Chinese Writer Mo Yan Wins Nobel Prize
Chinese writer Mo Yan, often described as a magic-realist, won the Nobel Prize in literature Thursday.
The Royal Swedish Academy of Sciences awarded Mo the prestigious prize, saying the author's "hallucinatory realism merges folk tales, history and the contemporary."
A Time Magazine interview said "by placing much of his writing in the past, and through the adroit subtlety of his magic-realist style, Mo Yan avoids stirring up the animosity of the country's ever vigilant censors any more than he needs to. "
Mo's novel "Frog" poignantly explored the traditional Chinese preference for boys over girls, a preference that stems from the perception that boys are more able to provide for the family and carry on the family line.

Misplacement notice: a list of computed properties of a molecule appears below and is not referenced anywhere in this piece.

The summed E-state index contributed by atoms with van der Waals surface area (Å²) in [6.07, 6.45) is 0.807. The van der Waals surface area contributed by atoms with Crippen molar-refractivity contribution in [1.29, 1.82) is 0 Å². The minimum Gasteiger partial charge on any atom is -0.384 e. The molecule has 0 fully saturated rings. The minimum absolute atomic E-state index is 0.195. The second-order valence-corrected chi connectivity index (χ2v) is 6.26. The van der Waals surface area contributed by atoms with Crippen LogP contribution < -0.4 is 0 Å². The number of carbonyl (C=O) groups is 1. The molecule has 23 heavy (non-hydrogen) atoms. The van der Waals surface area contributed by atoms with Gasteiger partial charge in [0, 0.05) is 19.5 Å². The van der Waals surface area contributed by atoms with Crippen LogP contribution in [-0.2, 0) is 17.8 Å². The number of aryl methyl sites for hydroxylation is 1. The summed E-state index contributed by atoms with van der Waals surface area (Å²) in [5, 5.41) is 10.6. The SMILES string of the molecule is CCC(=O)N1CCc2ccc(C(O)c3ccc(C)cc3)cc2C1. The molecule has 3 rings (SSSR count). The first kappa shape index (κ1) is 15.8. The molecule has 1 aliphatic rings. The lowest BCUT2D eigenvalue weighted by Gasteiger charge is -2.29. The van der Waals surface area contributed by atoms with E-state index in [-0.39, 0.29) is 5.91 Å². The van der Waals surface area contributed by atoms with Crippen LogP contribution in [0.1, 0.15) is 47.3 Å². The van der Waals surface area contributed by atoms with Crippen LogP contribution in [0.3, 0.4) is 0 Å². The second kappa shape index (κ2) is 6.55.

That tendency has fed the practice of aborting female fetuses or abandoning infant girls, which continues today in rural parts of China.
Favorites for this year's award included American folk singer Bob Dylan, Canadian author Alice Munro, American novelist Philip Roth and Japanese author Haruki Murakami.
The 57-year-old is the 109th recipient of the prestigious prize, which was given last year to Swedish poet Tomas Transtroemer.
The award is granted only to living writers and is worth 8 million kronor.
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